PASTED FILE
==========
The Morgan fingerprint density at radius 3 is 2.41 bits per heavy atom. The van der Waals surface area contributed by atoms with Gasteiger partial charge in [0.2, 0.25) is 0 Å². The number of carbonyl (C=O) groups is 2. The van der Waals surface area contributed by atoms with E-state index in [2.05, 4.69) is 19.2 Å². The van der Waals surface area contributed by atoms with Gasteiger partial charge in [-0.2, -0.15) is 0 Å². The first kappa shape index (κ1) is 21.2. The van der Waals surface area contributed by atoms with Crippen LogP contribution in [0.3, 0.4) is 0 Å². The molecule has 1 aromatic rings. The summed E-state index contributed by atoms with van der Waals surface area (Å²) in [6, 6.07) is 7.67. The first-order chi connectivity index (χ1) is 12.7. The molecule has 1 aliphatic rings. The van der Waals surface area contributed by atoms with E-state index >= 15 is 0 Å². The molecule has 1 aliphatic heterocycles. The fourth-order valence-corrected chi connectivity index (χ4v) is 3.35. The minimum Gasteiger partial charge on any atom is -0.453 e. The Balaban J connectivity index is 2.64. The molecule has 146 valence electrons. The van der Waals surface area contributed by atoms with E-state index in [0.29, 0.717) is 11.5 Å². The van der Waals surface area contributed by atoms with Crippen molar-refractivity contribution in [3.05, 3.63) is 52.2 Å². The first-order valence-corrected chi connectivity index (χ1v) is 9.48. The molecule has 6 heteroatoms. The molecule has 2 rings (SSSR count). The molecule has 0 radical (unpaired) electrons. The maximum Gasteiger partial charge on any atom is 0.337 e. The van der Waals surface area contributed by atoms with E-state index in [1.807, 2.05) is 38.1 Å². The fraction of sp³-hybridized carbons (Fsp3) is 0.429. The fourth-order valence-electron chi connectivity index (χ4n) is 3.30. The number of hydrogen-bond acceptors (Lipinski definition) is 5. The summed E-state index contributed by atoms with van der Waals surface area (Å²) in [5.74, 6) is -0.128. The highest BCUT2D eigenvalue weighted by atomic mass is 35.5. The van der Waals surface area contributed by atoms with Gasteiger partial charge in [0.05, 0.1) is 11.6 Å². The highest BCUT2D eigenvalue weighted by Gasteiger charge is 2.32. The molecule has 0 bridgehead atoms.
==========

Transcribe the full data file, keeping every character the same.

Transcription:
The Morgan fingerprint density at radius 3 is 2.41 bits per heavy atom. The van der Waals surface area contributed by atoms with Gasteiger partial charge in [0.2, 0.25) is 0 Å². The number of carbonyl (C=O) groups is 2. The van der Waals surface area contributed by atoms with E-state index in [2.05, 4.69) is 19.2 Å². The van der Waals surface area contributed by atoms with Gasteiger partial charge in [-0.2, -0.15) is 0 Å². The first kappa shape index (κ1) is 21.2. The van der Waals surface area contributed by atoms with Crippen LogP contribution in [0.3, 0.4) is 0 Å². The molecule has 1 aromatic rings. The summed E-state index contributed by atoms with van der Waals surface area (Å²) in [6, 6.07) is 7.67. The first-order chi connectivity index (χ1) is 12.7. The molecule has 1 aliphatic rings. The van der Waals surface area contributed by atoms with E-state index >= 15 is 0 Å². The molecule has 1 aliphatic heterocycles. The fourth-order valence-corrected chi connectivity index (χ4v) is 3.35. The minimum Gasteiger partial charge on any atom is -0.453 e. The Balaban J connectivity index is 2.64. The molecule has 146 valence electrons. The van der Waals surface area contributed by atoms with E-state index in [0.29, 0.717) is 11.5 Å². The van der Waals surface area contributed by atoms with Crippen molar-refractivity contribution in [3.05, 3.63) is 52.2 Å². The first-order valence-corrected chi connectivity index (χ1v) is 9.48. The molecule has 6 heteroatoms. The molecule has 2 rings (SSSR count). The molecule has 0 radical (unpaired) electrons. The maximum Gasteiger partial charge on any atom is 0.337 e. The van der Waals surface area contributed by atoms with E-state index in [1.807, 2.05) is 38.1 Å². The fraction of sp³-hybridized carbons (Fsp3) is 0.429. The fourth-order valence-electron chi connectivity index (χ4n) is 3.30. The number of hydrogen-bond acceptors (Lipinski definition) is 5. The summed E-state index contributed by atoms with van der Waals surface area (Å²) in [5.74, 6) is -0.128. The highest BCUT2D eigenvalue weighted by atomic mass is 35.5. The van der Waals surface area contributed by atoms with Gasteiger partial charge in [0.05, 0.1) is 11.6 Å². The highest BCUT2D eigenvalue weighted by Gasteiger charge is 2.32. The molecule has 0 bridgehead atoms.